Fuzjko wished to continue her studies in Europe, but another obstacle awaited her. It turned out that she had become a nationless person; therefore, she could not obtain a passport for passage to Europe. She had lost her Swedish citizenship because she had never lived there, and her mother had never acquired Japanese citizenship for her. Eventually, with the aid of the German Embassy in Tokyo and the Japanese Red Cross, she was granted refugee status.

She was 29 when she finally arrived in Germany and started her studies at the Berlin Institute of Music. After completing her studies, Fuzjko moved to Vienna, where she met such renowned musicians as Leonard Bernstein and Bruno Maderna, who offered professional support for launching her career.

Then another crisis emerged: Extremely cold weather in Vienna and her inability to afford heating caused her to develop a high fever. She lost her hearing completely in her left ear—just before a recital that could have helped her achieve status as a leading performer. In the midst of her despair, Fuzjko moved to Stockholm to search for her father and receive medical care. Although her father refused to meet with her, her aunt helped her finally obtain a Swedish passport. Fuzjko was 40 years old when she eventually obtained citizenship, her first in any country.

In Sweden, she took odd jobs to make ends meet, including janitorial work at a psychiatric ward. Later, 40 percent of her hearing was restored in her left ear, and Fuzjko started performing again for small audiences in rural areas of Europe.

After having lived in Europe for more than 30 years, Fuzjko returned to Japan in her 60s and started playing the piano for patients in hospitals. In 1999, Japan’s public broadcaster NHK aired a documentary of her turbulent life story. The documentary received a sensational reaction, making her a classical music star in Japan overnight. In the same year, her debut album, “La Campanella,” was released and went on to sell over 2 million copies. Four of her 15 CD releases have received the Classical Album of the Year Award at the Japan Gold Disc Awards. She remains the only four-time Gold Disc Award winner—another extraordinary accomplishment for any artist, let alone a classical musician.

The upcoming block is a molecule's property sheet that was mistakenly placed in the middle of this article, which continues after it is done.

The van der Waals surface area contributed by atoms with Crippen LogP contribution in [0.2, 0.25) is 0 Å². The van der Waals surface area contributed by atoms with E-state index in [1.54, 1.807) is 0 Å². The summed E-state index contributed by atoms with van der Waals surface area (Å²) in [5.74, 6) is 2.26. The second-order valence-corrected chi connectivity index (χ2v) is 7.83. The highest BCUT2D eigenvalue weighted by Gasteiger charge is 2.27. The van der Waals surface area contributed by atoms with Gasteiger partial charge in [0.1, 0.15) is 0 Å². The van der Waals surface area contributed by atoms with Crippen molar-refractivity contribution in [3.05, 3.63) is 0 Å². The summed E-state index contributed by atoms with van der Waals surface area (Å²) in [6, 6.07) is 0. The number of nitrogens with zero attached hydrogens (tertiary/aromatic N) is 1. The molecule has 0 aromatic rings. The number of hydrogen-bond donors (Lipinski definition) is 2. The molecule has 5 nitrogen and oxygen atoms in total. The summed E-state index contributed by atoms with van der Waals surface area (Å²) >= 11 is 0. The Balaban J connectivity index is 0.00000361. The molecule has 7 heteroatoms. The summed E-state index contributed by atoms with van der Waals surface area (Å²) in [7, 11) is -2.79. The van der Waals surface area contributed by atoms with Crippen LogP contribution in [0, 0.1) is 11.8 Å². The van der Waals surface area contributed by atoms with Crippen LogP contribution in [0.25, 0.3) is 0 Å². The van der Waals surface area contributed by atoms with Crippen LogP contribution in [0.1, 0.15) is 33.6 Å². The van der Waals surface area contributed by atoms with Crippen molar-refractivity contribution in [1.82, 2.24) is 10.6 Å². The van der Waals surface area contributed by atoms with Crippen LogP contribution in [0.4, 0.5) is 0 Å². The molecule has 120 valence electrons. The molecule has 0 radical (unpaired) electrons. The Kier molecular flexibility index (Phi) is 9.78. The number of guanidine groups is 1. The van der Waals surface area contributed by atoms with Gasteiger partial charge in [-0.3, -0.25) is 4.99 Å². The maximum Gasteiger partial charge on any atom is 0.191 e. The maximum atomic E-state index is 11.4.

Audiences have rooted for her in Japan and Europe alike. She has been known to bring tears to the eyes of her fans with her touching immersion into her music. On her performances, Fuzjko comments, “I am not playing to bring sentimental tears to the eyes of audiences. My audiences respond to my music because all the sufferings and joys I have experienced in my life are coming out of my piano.”

Fuzjko has been actively performing numerous solo recitals and collaborating with international orchestras and musicians, such as the Moscow Philharmonic, Royal Philharmonic Orchestra, English Chamber, Hungarian Philharmonic and many more. As cellist Mischa Maisky refers to Fuzjko as “unforgettable pianist” and violinist Maxim Vengerov expresses “I’m an admirer of your art!”

Over the years she has been invited to perform at many European festivals, and in 2010, she played on the very last day of the Warsaw Chopin Festival held at a historical palace in front of the specially invited VIP audience. In 2012, her live performance for BBC Radio in London received rave reviews.

With her unorthodox performing style, sensitive sound, and intricate ethnic background, it is evident that Fuzjko’s true home is at the piano, where she has revealed herself to be an extraordinary artist of the global community.